Little tern

The sandy, windswept and exposed terrain of the northern tip of South Stradbroke Island is a haven for several threatened bird species. This includes the little tern (Sternula albifrons), which returns to the east and south Australian coastline each summer after wintering in tropical waters.

This small migratory seabird is found throughout the world, inhabiting coastal environments like beaches, inlets, estuaries, lakes and bays. It prefers exposed sandbanks or sand spits to roost and breed.

Roosting and breeding grounds

The little tern breeds in spring/summer (September to December) from Tasmania to South East Queensland. The South Stradbroke site at Jumpinpin is highly significant as a roosting and breeding ground for the little tern. It is the only known breeding location for them within South East Queensland and between Bundaberg in the north and Yuraygir National Park (south of Yamba) in the south.

The time of year these birds forage and breed on the island coincides with the peak period for human day trippers, boaties and tourists, creating a challenging situation.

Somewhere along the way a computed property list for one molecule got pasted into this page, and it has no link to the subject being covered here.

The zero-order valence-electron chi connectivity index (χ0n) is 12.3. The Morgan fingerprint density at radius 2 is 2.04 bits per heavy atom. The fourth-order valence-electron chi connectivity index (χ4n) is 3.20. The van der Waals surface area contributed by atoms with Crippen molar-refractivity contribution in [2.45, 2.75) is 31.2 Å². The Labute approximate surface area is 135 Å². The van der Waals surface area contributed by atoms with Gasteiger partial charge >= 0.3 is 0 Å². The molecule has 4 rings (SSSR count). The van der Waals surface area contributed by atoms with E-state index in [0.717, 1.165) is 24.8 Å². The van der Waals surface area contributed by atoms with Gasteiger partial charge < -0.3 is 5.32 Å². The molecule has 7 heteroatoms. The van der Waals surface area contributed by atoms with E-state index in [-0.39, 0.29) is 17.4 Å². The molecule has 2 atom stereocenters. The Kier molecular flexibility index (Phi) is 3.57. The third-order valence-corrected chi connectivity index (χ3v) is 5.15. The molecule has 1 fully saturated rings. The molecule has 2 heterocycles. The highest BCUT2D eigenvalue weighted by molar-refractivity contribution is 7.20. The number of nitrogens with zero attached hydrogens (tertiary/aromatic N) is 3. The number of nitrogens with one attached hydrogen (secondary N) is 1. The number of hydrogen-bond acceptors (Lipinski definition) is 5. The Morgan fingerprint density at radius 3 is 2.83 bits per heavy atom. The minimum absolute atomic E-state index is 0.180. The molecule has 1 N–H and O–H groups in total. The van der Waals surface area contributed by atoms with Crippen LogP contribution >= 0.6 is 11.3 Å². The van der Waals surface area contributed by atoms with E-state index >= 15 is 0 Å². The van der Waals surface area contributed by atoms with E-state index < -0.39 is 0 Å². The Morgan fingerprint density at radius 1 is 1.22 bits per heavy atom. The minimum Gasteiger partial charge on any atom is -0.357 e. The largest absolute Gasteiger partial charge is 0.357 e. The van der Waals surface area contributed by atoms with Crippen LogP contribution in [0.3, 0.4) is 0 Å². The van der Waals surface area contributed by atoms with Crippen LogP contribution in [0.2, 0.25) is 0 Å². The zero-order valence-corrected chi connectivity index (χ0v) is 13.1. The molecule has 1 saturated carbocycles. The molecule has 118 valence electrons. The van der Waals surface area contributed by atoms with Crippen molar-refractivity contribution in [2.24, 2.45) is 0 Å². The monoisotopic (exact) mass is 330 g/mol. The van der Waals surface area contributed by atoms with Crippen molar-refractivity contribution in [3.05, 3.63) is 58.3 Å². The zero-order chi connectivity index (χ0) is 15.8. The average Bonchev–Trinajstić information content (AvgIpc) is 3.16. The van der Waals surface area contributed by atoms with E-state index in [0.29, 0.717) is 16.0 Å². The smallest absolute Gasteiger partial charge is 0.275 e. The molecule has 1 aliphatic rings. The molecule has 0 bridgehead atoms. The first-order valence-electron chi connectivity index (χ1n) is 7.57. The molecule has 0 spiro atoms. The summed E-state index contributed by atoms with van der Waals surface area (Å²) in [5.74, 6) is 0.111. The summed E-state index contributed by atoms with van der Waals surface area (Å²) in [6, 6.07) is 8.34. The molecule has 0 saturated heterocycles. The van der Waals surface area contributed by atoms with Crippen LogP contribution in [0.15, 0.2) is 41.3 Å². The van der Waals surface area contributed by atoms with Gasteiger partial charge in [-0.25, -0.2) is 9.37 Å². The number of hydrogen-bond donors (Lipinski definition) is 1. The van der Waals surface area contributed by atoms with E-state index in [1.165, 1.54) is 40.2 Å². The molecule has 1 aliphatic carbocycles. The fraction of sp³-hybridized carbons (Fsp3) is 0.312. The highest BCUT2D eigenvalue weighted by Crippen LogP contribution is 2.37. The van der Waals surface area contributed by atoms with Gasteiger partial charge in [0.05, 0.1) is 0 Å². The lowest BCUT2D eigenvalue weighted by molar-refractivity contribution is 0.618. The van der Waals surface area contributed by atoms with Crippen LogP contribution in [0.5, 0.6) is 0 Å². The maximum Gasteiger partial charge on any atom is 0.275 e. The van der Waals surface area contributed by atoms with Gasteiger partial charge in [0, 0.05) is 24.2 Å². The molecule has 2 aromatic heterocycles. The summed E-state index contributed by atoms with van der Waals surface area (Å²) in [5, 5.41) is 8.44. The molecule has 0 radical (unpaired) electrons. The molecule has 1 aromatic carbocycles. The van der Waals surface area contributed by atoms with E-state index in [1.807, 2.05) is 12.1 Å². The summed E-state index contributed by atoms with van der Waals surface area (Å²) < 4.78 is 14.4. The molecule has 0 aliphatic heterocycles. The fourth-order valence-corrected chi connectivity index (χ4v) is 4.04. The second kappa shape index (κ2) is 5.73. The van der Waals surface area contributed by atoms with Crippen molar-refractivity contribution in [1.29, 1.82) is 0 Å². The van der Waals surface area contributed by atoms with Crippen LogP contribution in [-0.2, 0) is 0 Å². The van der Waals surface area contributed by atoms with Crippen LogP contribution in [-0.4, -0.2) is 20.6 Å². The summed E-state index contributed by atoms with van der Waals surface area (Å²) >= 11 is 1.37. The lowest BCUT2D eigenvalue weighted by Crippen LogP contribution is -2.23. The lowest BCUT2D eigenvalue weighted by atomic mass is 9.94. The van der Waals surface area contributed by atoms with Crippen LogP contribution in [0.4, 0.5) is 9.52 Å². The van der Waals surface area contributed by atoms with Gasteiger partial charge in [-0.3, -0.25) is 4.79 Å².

Little terns previously bred on the Sovereign Island sandbanks and Woogoompah Island, but neither of these sites are now suitable. The birds forage widely in Moreton Bay waters and inshore coastal habitats and can often be seen in Gold Coast waterways.

Monitoring program

Between 2008 and 2013, City of Gold Coast officers, in partnership with community members, monitored the population during the summer season to find out more about this species, such as:

  • breeding success
  • how we impact them
  • how we can help them survive.

Educational patrols were also undertaken. Visitors to the area should not disturb the site and should refer to signage that outlines the bird refuge exclusion area.


The eastern Australian population of little tern (Sternula albifrons sinensis) is listed as 'special least concern' in Queensland and 'endangered' in New South Wales. It is estimated that about 3000 pairs remain, but they are at risk due to low breeding success and high levels of disturbance at coastal breeding and resting sites.


On South Stradbroke Island, the major threat is from exposure to bad weather, including flooding from rain and high tides, and sustained strong winds and associated sand movement. Other threats include dogs off their leashes, trampling of nests and other disturbance from recreational visitors, including four-wheel-drive vehicles. The little tern is also subject to predation from native and feral animals, particularly foxes, dogs and cats.